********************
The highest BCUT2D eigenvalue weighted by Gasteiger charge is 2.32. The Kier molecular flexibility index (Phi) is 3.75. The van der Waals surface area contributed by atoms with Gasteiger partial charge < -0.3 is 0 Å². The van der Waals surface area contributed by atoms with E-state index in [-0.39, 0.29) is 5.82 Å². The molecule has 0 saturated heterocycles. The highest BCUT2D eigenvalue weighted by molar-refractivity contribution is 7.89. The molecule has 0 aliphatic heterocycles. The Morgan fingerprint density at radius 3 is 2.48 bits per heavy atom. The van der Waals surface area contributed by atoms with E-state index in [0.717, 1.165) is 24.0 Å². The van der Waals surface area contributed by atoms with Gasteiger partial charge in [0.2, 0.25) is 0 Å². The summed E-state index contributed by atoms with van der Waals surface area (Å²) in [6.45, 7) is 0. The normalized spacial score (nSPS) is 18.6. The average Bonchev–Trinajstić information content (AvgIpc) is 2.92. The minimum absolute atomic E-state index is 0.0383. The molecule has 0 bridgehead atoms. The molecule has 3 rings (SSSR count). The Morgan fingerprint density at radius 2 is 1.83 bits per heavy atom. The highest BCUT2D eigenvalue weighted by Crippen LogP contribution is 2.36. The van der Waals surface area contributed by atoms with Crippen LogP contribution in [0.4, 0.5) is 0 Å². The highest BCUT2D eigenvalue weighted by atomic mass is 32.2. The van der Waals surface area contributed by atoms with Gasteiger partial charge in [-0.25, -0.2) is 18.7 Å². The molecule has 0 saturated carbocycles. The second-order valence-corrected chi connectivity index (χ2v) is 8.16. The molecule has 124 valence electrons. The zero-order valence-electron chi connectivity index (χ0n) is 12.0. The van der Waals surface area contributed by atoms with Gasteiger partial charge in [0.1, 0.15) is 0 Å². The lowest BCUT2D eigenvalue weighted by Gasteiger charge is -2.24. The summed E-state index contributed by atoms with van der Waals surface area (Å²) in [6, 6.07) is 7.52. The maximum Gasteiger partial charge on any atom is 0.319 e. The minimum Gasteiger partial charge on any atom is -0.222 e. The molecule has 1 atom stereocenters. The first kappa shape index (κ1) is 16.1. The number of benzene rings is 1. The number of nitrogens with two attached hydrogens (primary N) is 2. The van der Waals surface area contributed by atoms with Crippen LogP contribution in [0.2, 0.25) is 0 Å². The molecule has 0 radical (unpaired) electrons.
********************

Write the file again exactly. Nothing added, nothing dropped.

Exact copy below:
The highest BCUT2D eigenvalue weighted by Gasteiger charge is 2.32. The Kier molecular flexibility index (Phi) is 3.75. The van der Waals surface area contributed by atoms with Gasteiger partial charge < -0.3 is 0 Å². The van der Waals surface area contributed by atoms with E-state index in [-0.39, 0.29) is 5.82 Å². The molecule has 0 saturated heterocycles. The highest BCUT2D eigenvalue weighted by molar-refractivity contribution is 7.89. The molecule has 0 aliphatic heterocycles. The Morgan fingerprint density at radius 3 is 2.48 bits per heavy atom. The van der Waals surface area contributed by atoms with E-state index in [0.717, 1.165) is 24.0 Å². The van der Waals surface area contributed by atoms with Gasteiger partial charge in [0.2, 0.25) is 0 Å². The summed E-state index contributed by atoms with van der Waals surface area (Å²) in [6.45, 7) is 0. The normalized spacial score (nSPS) is 18.6. The average Bonchev–Trinajstić information content (AvgIpc) is 2.92. The minimum absolute atomic E-state index is 0.0383. The molecule has 0 bridgehead atoms. The molecule has 3 rings (SSSR count). The Morgan fingerprint density at radius 2 is 1.83 bits per heavy atom. The highest BCUT2D eigenvalue weighted by Crippen LogP contribution is 2.36. The van der Waals surface area contributed by atoms with Crippen LogP contribution in [0.4, 0.5) is 0 Å². The highest BCUT2D eigenvalue weighted by atomic mass is 32.2. The van der Waals surface area contributed by atoms with Gasteiger partial charge in [-0.25, -0.2) is 18.7 Å². The molecule has 0 saturated carbocycles. The second-order valence-corrected chi connectivity index (χ2v) is 8.16. The molecule has 124 valence electrons. The zero-order valence-electron chi connectivity index (χ0n) is 12.0. The van der Waals surface area contributed by atoms with Gasteiger partial charge in [0.1, 0.15) is 0 Å². The lowest BCUT2D eigenvalue weighted by Gasteiger charge is -2.24. The summed E-state index contributed by atoms with van der Waals surface area (Å²) in [6, 6.07) is 7.52. The maximum Gasteiger partial charge on any atom is 0.319 e. The minimum Gasteiger partial charge on any atom is -0.222 e. The molecule has 1 atom stereocenters. The first kappa shape index (κ1) is 16.1. The number of benzene rings is 1. The number of nitrogens with two attached hydrogens (primary N) is 2. The van der Waals surface area contributed by atoms with Crippen LogP contribution in [0.2, 0.25) is 0 Å². The molecule has 0 radical (unpaired) electrons.